Giving your employees adequate direction for their day-to-day activities, as well as the physical accoutrements they need to meet deadlines is a perk in and of itself. By also ensuring employees have sufficient paid time off, you can provide them with parameters that spell out when they're expected in the office, and when they're free to indulge their wanderlust. If they feel stifled, however, through too tight a schedule, or micromanaging after they return from the freedom of remote working, that structure could chafe their sense of purpose and autonomy.

Versatile Design that Works for Your Employees

Some of the latest design trends from the Orgatech Exhibition in Cologne, Germany held in October 2017 addressed some of these flexible workspace possibilities. Many of the displays were all about versatility of furniture in communal areas, with well-considered partitions for privacy and the ability to transform office space for presentations and events, much like a sports arena can be configured for different types of shows.

Much of the furniture makes the traditional desk redundant, which may appeal to nomadic workers. By mimicking hotels and coffee shops with their comfortable sofas and plenty of outlets to charge devices, the future of office design is less constricted than ever before. Workers can just as easily find a sofa for a comfortable workspace with their laptop as they once did a desk. It's the technology that needs to be flexible. 

In Between Remote and Office Working

Perhaps your company benefits from having employees who are flexible in their availability to travel. The same technology that spawned digital nomads also allows companies to court clients all over the world. Maybe your employee getting to work in paradise is secondary to having the boots on the ground you need to secure contracts, but it's not necessarily appropriate for meetings to be held in bustling coffee shops or hotel lounges.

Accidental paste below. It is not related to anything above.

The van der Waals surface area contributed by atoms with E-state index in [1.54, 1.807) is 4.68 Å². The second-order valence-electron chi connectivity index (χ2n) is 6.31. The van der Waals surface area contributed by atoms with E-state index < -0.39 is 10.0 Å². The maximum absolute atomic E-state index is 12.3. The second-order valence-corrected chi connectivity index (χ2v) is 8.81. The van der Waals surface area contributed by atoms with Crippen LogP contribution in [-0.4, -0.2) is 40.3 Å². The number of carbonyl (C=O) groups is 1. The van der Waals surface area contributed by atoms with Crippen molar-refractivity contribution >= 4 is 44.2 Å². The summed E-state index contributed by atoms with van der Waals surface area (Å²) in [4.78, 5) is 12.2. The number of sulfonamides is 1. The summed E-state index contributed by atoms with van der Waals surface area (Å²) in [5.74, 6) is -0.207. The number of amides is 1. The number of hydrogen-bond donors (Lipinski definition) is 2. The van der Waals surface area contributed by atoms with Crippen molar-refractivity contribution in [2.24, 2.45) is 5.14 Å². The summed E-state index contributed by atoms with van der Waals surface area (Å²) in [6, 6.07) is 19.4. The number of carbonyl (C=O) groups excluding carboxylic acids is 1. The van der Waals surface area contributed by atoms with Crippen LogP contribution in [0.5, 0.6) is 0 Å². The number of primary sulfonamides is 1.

Enter the coworking space, office buildings that rent everything from a single desk to one worker to entire floors for companies in the market for a temporary location. Most of these places come already furnished, with the technology in place for wifi connections, presentation and meeting rooms, and even stocked kitchenettes or break rooms, all without a long-term lease to worry about. It's still an office; it's just not your company HQ.

Whatever your position on digital nomads within your employee ranks, there are options to make the most of the situation so everyone benefits. By making your physical office space enticing to all employees for a variety of working styles, there may be no need for workers to choose the remote option. On the other hand, there are benefits to having employees whose desire to travel can help you meet your clients' needs on their home turf. Today's flexible offices, technological infrastructure, and our ability to communicate from anywhere mean the whole world could be the real office of the future.